Ideally, persons engaged in hand pulling poison oak should have a high degree of immunity to the allergen. Whether the individual is sensitive or believed to be immune, they should wear appropriate protective clothing, including washable cotton gloves over plastic gloves, when handling the plants. Wash all clothing thoroughly, including shoes, after exposure. Other forms of mechanical control have not proven to be successful. Brushrakes and bulldozers often leave pieces of rootstalks that can readily resprout. In some cases, brush removal late in summer, when plants are experiencing moisture stress, can slow their ability to recover. Mowing has little effect in poison oak control, unless it is performed repeatedly (at least four times during the growing season). Within 2 months of germination seedlings have usually produced underground rootstalks large enough to recover from mowing damage. A single plowing is of no value and often serves to propagate the shrub. However, good seedbed preparation and planting cultivated crops for a year or more will control poison oak infestations. Chemical Control Herbicides used to control poison oak include glyphosate (Roundup, Ortho Kleenup, etc.) and the auxinic herbicides triclopyr (Garlon, Ortho Brush-B-Gon, etc.), 2,4-D (Weedone, Spurge & Oxalis Killer, etc.), and dicamba (Banvel, Spurge & Oxalis Killer, etc.). These herbicides can be applied as stump or basal applications, or as a foliar spray.
Glyphosate is one of the most effective herbicides for the control of poison oak. However, effective control depends upon proper timing of application. Apply glyphosate late in the growth cycle: after fruit has formed but before leaves lose their green color. In hand-held equipment, glyphosate can be applied as a 2% solution in water. (Products or spray mixtures containing less than 2% glyphosate may not effectively control poison oak.) It is important to note that glyphosate is a nonselective compound and will damage or kill other vegetation it contacts. Auxinic herbicides, such as triclopyr, 2,4-D, dicamba, and combinations of these herbicides are also used to control poison oak. The application timing with auxinic herbicides is somewhat different than for glyphosate: applications can be made earlier than with glyphosate, when plants are growing rapidly from spring to mid-summer. Triclopyr is the most effective auxinic herbicide for control of poison oak. It has a wider treatment window than glyphosate and is often gives more consistent control. Two formulations of triclopyr are available. Triclopyr amine is the least effective of the formulations and requires relatively high rates. Triclopyr ester or triclopyr ester plus 2,4-D ester give better herbicide absorption into the foliage and are more effective.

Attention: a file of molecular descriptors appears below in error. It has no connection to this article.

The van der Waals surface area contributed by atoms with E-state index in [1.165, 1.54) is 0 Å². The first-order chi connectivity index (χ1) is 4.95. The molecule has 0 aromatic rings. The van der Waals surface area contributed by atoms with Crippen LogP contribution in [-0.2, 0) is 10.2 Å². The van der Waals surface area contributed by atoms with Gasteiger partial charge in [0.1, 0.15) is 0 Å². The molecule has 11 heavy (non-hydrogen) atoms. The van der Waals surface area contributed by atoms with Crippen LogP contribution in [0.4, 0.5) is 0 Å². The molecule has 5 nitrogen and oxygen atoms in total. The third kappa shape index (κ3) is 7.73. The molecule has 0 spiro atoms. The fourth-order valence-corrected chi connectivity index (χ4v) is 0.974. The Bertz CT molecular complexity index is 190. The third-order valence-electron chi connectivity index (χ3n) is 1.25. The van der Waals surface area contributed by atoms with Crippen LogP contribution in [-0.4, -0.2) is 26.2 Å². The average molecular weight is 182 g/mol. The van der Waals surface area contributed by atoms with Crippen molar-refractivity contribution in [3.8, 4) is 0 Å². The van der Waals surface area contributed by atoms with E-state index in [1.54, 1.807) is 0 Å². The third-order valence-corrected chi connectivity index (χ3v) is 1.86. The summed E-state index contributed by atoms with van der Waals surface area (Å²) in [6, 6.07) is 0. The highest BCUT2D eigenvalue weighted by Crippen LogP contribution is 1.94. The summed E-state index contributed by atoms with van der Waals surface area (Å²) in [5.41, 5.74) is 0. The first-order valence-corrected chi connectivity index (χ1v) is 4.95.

When 2,4-D is combined with dicamba, it provides much better control than if it is used alone in a 1% solution. Premixed combinations of these herbicides are available. Dicamba applied at 0.5% gives better long-term control of poison oak than 2,4-D.
Basal Application. Basal bark applications can be made almost any time of the year, even after leaves have discolored or dropped. Apply triclopyr to basal regions of poison oak by backpack sprayers using a solid cone, flat fan, or a straight-stream spray nozzle. Thoroughly cover a 6- to 12-inch basal section of the stem, but not to the point of runoff.
Foliar Sprays. The effectiveness of herbicides applied to poison oak foliage depends on three factors: (1) proper growth stage at time of application; (2) spray-to-wet coverage; and (3) proper concentration. To achieve spray-to-wet coverage, all leaves and stems should be glistening following herbicide application. However, coverage should not be to the point of runoff. Foliar application of herbicides to poison oak is most effective after leaves are fully developed and when the plant is actively growing. This period is normally from April into June or July, when soil moisture is still adequate. The flowering stage is the optimum time to spray. Do not apply herbicides before plants begin growth in spring or after the leaves have begun to turn yellow or red in late summer or fall. One application of a herbicide usually does not completely control poison oak. Retreat when new sprouting leaves are fully expanded, generally when the plants are about 2 feet tall. Watch treated areas closely for at least a year and retreat as necessary.